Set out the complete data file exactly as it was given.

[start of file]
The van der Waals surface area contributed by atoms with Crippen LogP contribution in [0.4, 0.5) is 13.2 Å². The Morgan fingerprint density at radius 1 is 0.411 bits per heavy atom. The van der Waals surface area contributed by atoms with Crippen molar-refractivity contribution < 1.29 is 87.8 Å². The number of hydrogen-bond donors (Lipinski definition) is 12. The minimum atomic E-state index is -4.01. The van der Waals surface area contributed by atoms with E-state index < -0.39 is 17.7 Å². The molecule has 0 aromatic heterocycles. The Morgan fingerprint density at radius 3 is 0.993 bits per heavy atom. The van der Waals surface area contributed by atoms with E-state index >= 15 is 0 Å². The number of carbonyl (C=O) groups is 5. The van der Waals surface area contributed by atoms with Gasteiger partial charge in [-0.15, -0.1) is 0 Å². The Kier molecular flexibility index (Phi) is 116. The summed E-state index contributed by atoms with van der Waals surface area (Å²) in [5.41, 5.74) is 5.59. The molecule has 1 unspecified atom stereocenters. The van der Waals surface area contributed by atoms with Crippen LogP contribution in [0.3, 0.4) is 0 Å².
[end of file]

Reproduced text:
The van der Waals surface area contributed by atoms with Crippen LogP contribution in [0.4, 0.5) is 13.2 Å². The Morgan fingerprint density at radius 1 is 0.411 bits per heavy atom. The van der Waals surface area contributed by atoms with Crippen molar-refractivity contribution < 1.29 is 87.8 Å². The number of hydrogen-bond donors (Lipinski definition) is 12. The minimum atomic E-state index is -4.01. The van der Waals surface area contributed by atoms with E-state index < -0.39 is 17.7 Å². The molecule has 0 aromatic heterocycles. The Morgan fingerprint density at radius 3 is 0.993 bits per heavy atom. The van der Waals surface area contributed by atoms with E-state index >= 15 is 0 Å². The number of carbonyl (C=O) groups is 5. The van der Waals surface area contributed by atoms with Gasteiger partial charge in [-0.15, -0.1) is 0 Å². The Kier molecular flexibility index (Phi) is 116. The summed E-state index contributed by atoms with van der Waals surface area (Å²) in [5.41, 5.74) is 5.59. The molecule has 1 unspecified atom stereocenters. The van der Waals surface area contributed by atoms with Crippen LogP contribution in [0.3, 0.4) is 0 Å².